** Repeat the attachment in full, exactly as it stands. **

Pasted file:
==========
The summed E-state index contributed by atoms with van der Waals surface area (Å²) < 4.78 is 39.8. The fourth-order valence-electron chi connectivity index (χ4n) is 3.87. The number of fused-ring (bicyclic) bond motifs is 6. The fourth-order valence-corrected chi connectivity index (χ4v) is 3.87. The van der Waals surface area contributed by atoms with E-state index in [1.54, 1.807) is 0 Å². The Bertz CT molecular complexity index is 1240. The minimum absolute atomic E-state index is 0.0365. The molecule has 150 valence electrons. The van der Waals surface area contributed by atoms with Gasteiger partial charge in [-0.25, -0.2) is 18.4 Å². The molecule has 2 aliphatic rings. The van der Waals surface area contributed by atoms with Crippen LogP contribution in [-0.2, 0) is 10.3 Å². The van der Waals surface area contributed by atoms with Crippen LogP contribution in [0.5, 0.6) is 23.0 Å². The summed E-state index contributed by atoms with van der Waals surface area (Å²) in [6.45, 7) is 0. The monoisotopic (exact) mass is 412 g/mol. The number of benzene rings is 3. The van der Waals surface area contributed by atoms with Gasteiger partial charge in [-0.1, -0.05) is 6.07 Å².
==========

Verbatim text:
The summed E-state index contributed by atoms with van der Waals surface area (Å²) < 4.78 is 39.8. The fourth-order valence-electron chi connectivity index (χ4n) is 3.87. The number of fused-ring (bicyclic) bond motifs is 6. The fourth-order valence-corrected chi connectivity index (χ4v) is 3.87. The van der Waals surface area contributed by atoms with E-state index in [1.54, 1.807) is 0 Å². The Bertz CT molecular complexity index is 1240. The minimum absolute atomic E-state index is 0.0365. The molecule has 150 valence electrons. The van der Waals surface area contributed by atoms with Gasteiger partial charge in [-0.25, -0.2) is 18.4 Å². The molecule has 2 aliphatic rings. The van der Waals surface area contributed by atoms with Crippen LogP contribution in [-0.2, 0) is 10.3 Å². The van der Waals surface area contributed by atoms with Crippen LogP contribution in [0.5, 0.6) is 23.0 Å². The summed E-state index contributed by atoms with van der Waals surface area (Å²) in [6.45, 7) is 0. The monoisotopic (exact) mass is 412 g/mol. The number of benzene rings is 3. The van der Waals surface area contributed by atoms with Gasteiger partial charge in [-0.1, -0.05) is 6.07 Å².